Demand for term deposits rises

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BSP
DEMAND for the central bank’s term deposits climbed on Wednesday.

BANKS’ APPETITE for term deposits increased this week to push yields lower as the central bank placed a higher volume on the auction block ahead of its monetary policy review.

The Bangko Sentral ng Pilipinas (BSP) on Wednesday received P38.540 billion in tenders under its term deposit facility (TDF), more than filling the P30 billion up for auction and recovering from the previous week’s demand worth P29.644 billion.

Tenors for the week were back to the usual seven and 14 days following last week’s offering of only six-day and 13-day papers due to a holiday. As with last week’s auction, it also didn’t offer the month-long tenor yesterday.

Demand for the one-week term deposits offer hit P20.53 billion, slightly higher than the P20 billion on the auction block. This week’s bids also outpaced the P14.13 billion in tenders seen last week, although the central bank offered just P10-billion worth of the six-day deposits at the May 2 auction.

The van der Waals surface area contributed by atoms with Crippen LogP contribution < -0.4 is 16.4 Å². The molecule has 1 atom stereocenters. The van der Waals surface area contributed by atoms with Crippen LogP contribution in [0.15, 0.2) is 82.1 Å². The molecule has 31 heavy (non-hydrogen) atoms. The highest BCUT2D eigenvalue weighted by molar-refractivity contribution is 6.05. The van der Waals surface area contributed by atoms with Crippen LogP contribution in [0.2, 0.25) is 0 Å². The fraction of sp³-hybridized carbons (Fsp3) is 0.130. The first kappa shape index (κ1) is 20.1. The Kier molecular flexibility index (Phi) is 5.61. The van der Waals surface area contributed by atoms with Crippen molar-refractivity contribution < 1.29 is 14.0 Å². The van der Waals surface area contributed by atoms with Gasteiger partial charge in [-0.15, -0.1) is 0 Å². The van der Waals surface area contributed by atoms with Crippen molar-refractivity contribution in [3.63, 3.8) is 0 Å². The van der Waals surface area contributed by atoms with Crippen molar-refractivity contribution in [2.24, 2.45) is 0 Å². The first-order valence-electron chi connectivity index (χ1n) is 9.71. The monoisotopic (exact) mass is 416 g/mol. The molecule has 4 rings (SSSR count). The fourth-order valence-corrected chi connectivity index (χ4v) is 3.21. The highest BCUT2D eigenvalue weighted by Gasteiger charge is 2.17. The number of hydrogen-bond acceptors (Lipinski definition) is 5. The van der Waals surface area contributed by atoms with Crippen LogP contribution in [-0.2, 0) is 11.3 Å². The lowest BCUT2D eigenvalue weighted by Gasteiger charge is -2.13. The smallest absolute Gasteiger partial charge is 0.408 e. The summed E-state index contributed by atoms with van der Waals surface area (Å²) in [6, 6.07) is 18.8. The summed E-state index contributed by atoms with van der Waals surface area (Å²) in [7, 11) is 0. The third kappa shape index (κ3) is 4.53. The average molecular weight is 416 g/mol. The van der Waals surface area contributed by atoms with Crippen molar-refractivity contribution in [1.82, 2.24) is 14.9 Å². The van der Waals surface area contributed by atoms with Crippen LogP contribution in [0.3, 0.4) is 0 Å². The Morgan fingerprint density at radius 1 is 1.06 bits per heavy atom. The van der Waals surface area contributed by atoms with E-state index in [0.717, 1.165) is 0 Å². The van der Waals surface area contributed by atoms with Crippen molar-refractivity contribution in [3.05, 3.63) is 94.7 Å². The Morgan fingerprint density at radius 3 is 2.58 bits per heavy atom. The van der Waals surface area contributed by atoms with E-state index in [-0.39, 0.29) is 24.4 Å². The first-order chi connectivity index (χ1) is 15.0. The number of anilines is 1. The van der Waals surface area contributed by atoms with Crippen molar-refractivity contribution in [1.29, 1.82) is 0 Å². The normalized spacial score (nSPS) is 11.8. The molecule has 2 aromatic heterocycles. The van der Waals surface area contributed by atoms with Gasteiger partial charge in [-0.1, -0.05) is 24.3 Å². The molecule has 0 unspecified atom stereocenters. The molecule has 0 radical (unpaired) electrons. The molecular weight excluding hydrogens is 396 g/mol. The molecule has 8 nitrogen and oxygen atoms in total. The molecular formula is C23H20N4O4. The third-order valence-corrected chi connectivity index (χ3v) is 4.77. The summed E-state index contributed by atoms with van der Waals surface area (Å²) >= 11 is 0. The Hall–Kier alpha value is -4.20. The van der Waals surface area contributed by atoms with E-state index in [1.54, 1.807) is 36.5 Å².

Accepted yields settled between 4.55% and 4.76% from the range of 4.63%-4.76% seen last week. This resulted in an average rate of 4.6925% for the seven-day papers, lower than the 4.7198% yield for the six-day term deposits auctioned last week.

Tenders for the two-week papers likewise increased to P18.01 billion yesterday, almost double the P10 billion on offer, from the P15.52 billion in bids seen for the 13-day term deposits last week.




Returns sought by banks for parking their funds with the BSP decreased slightly to 4.6%-4.76% on Wednesday from last week’s 4.67%-4.78%. The average yield on the 14-day tenor settled at 4.6961%, a decline from last week’s 4.7524%.

The TDF stands as the central bank’s primary tool to shore up excess funds in the financial system and to better guide market interest rates. Through the weekly auctions, the BSP wants to bring loan and interbank rates within their desired 4.25-5.25% range.

The central bank is reviewing policy settings anew today. At its March meeting, the Monetary Board voted to keep key interest rates steady, citing the need to stay cautious despite easing inflation.

The Philippine Statistics Authority reported on Tuesday that headline inflation slowed to a 16-month low of 3% in April from 3.3% in March and 4.5% a year ago — causing more analysts to predict a cut in key interest rates by the BSP sooner rather than later.

Following the release of the latest inflation data, BSP Governor Benjamin E. Diokno said on Tuesday that the BSP will keep watch of price risks as its Monetary Board conducts its third policy review for the year on Thursday.

The central bank governor earlier said that the BSP will continue to be data-driven in its decision-making amid mounting expectations of monetary policy easing.